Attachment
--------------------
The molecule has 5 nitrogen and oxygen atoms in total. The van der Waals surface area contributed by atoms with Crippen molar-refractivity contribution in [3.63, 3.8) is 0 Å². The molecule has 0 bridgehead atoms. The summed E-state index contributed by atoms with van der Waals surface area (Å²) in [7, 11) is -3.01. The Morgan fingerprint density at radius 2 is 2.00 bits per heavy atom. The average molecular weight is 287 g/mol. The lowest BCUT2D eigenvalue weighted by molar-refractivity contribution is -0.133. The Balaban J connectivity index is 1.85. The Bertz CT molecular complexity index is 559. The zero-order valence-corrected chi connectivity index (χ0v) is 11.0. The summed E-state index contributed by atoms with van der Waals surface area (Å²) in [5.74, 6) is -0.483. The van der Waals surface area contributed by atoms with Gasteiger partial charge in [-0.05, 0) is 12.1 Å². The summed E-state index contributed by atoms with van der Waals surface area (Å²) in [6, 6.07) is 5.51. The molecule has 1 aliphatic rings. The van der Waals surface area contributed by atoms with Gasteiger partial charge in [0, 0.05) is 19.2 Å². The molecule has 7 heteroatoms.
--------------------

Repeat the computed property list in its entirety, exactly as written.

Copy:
The molecule has 5 nitrogen and oxygen atoms in total. The van der Waals surface area contributed by atoms with Crippen molar-refractivity contribution in [3.63, 3.8) is 0 Å². The molecule has 0 bridgehead atoms. The summed E-state index contributed by atoms with van der Waals surface area (Å²) in [7, 11) is -3.01. The Morgan fingerprint density at radius 2 is 2.00 bits per heavy atom. The average molecular weight is 287 g/mol. The lowest BCUT2D eigenvalue weighted by molar-refractivity contribution is -0.133. The Balaban J connectivity index is 1.85. The Bertz CT molecular complexity index is 559. The zero-order valence-corrected chi connectivity index (χ0v) is 11.0. The summed E-state index contributed by atoms with van der Waals surface area (Å²) in [5.74, 6) is -0.483. The van der Waals surface area contributed by atoms with Gasteiger partial charge in [-0.05, 0) is 12.1 Å². The summed E-state index contributed by atoms with van der Waals surface area (Å²) in [6, 6.07) is 5.51. The molecule has 1 aliphatic rings. The van der Waals surface area contributed by atoms with Gasteiger partial charge in [0, 0.05) is 19.2 Å². The molecule has 7 heteroatoms.